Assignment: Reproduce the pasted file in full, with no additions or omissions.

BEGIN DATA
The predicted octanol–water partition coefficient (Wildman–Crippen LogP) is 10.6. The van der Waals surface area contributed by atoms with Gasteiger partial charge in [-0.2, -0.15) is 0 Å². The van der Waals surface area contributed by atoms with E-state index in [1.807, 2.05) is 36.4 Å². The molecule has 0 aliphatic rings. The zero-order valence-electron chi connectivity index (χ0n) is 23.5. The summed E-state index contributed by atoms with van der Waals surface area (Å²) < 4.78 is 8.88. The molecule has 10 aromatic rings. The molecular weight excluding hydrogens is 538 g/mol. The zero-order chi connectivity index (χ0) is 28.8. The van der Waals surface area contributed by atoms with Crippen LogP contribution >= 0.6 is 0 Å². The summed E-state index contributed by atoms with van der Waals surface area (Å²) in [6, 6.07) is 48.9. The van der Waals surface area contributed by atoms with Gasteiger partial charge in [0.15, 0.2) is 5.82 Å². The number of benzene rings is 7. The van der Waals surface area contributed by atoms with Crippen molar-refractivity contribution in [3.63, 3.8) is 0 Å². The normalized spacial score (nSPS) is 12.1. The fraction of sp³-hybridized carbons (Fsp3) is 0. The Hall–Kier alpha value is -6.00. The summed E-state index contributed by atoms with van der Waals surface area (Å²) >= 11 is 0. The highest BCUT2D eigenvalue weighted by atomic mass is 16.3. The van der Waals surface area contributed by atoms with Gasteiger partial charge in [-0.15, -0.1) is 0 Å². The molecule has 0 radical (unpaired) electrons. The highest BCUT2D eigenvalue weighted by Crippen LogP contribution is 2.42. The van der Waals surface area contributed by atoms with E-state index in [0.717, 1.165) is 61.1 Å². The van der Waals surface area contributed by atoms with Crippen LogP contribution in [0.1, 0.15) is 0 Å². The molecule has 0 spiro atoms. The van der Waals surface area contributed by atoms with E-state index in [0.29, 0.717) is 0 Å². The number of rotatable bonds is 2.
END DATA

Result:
The predicted octanol–water partition coefficient (Wildman–Crippen LogP) is 10.6. The van der Waals surface area contributed by atoms with Gasteiger partial charge in [-0.2, -0.15) is 0 Å². The van der Waals surface area contributed by atoms with E-state index in [1.807, 2.05) is 36.4 Å². The molecule has 0 aliphatic rings. The zero-order valence-electron chi connectivity index (χ0n) is 23.5. The summed E-state index contributed by atoms with van der Waals surface area (Å²) < 4.78 is 8.88. The molecule has 10 aromatic rings. The molecular weight excluding hydrogens is 538 g/mol. The zero-order chi connectivity index (χ0) is 28.8. The van der Waals surface area contributed by atoms with Crippen LogP contribution >= 0.6 is 0 Å². The summed E-state index contributed by atoms with van der Waals surface area (Å²) in [6, 6.07) is 48.9. The van der Waals surface area contributed by atoms with Gasteiger partial charge in [0.15, 0.2) is 5.82 Å². The number of benzene rings is 7. The van der Waals surface area contributed by atoms with Crippen molar-refractivity contribution in [3.63, 3.8) is 0 Å². The normalized spacial score (nSPS) is 12.1. The fraction of sp³-hybridized carbons (Fsp3) is 0. The Hall–Kier alpha value is -6.00. The summed E-state index contributed by atoms with van der Waals surface area (Å²) >= 11 is 0. The highest BCUT2D eigenvalue weighted by atomic mass is 16.3. The van der Waals surface area contributed by atoms with Gasteiger partial charge in [-0.15, -0.1) is 0 Å². The molecule has 0 radical (unpaired) electrons. The highest BCUT2D eigenvalue weighted by Crippen LogP contribution is 2.42. The van der Waals surface area contributed by atoms with E-state index in [0.717, 1.165) is 61.1 Å². The van der Waals surface area contributed by atoms with Crippen LogP contribution in [0.1, 0.15) is 0 Å². The molecule has 0 spiro atoms. The van der Waals surface area contributed by atoms with E-state index in [0.29, 0.717) is 0 Å². The number of rotatable bonds is 2.